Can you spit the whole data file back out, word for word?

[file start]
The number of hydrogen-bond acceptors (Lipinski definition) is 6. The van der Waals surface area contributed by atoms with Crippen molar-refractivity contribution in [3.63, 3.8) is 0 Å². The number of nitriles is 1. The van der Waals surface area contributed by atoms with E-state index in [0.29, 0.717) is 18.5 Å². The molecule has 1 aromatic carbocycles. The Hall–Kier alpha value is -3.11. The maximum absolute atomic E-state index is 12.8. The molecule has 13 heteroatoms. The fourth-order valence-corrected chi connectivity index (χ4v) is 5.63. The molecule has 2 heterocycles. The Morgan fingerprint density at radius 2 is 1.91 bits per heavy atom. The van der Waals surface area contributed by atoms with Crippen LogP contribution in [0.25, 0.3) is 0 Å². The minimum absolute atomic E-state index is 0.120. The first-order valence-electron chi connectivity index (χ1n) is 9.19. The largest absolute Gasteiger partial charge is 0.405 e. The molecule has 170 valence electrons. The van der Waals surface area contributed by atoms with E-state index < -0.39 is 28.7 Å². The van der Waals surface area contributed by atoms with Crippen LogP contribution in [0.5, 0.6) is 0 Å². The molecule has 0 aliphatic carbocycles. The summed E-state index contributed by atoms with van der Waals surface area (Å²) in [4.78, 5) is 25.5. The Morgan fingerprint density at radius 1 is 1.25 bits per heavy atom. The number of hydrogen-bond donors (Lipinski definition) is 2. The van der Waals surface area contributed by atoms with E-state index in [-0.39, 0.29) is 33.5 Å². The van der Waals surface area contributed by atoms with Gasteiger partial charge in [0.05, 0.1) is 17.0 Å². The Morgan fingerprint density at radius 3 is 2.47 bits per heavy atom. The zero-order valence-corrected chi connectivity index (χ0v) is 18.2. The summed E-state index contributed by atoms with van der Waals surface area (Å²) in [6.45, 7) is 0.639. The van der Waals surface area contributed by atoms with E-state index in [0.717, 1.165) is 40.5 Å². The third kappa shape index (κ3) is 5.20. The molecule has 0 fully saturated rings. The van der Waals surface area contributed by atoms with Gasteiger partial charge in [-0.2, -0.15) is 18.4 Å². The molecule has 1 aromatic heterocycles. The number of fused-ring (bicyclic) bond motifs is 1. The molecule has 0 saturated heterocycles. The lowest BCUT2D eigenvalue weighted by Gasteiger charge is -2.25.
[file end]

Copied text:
The number of hydrogen-bond acceptors (Lipinski definition) is 6. The van der Waals surface area contributed by atoms with Crippen molar-refractivity contribution in [3.63, 3.8) is 0 Å². The number of nitriles is 1. The van der Waals surface area contributed by atoms with E-state index in [0.29, 0.717) is 18.5 Å². The molecule has 1 aromatic carbocycles. The Hall–Kier alpha value is -3.11. The maximum absolute atomic E-state index is 12.8. The molecule has 13 heteroatoms. The fourth-order valence-corrected chi connectivity index (χ4v) is 5.63. The molecule has 2 heterocycles. The Morgan fingerprint density at radius 2 is 1.91 bits per heavy atom. The van der Waals surface area contributed by atoms with Crippen LogP contribution in [0.25, 0.3) is 0 Å². The minimum absolute atomic E-state index is 0.120. The first-order valence-electron chi connectivity index (χ1n) is 9.19. The largest absolute Gasteiger partial charge is 0.405 e. The molecule has 170 valence electrons. The van der Waals surface area contributed by atoms with E-state index < -0.39 is 28.7 Å². The van der Waals surface area contributed by atoms with Crippen LogP contribution in [0.5, 0.6) is 0 Å². The molecule has 0 aliphatic carbocycles. The summed E-state index contributed by atoms with van der Waals surface area (Å²) in [4.78, 5) is 25.5. The Morgan fingerprint density at radius 1 is 1.25 bits per heavy atom. The number of hydrogen-bond donors (Lipinski definition) is 2. The van der Waals surface area contributed by atoms with E-state index in [-0.39, 0.29) is 33.5 Å². The van der Waals surface area contributed by atoms with Gasteiger partial charge in [0.05, 0.1) is 17.0 Å². The Morgan fingerprint density at radius 3 is 2.47 bits per heavy atom. The zero-order valence-corrected chi connectivity index (χ0v) is 18.2. The summed E-state index contributed by atoms with van der Waals surface area (Å²) in [6.45, 7) is 0.639. The van der Waals surface area contributed by atoms with E-state index in [0.717, 1.165) is 40.5 Å². The third kappa shape index (κ3) is 5.20. The molecule has 0 fully saturated rings. The van der Waals surface area contributed by atoms with Gasteiger partial charge in [-0.2, -0.15) is 18.4 Å². The molecule has 1 aromatic heterocycles. The number of fused-ring (bicyclic) bond motifs is 1. The molecule has 0 saturated heterocycles. The lowest BCUT2D eigenvalue weighted by Gasteiger charge is -2.25.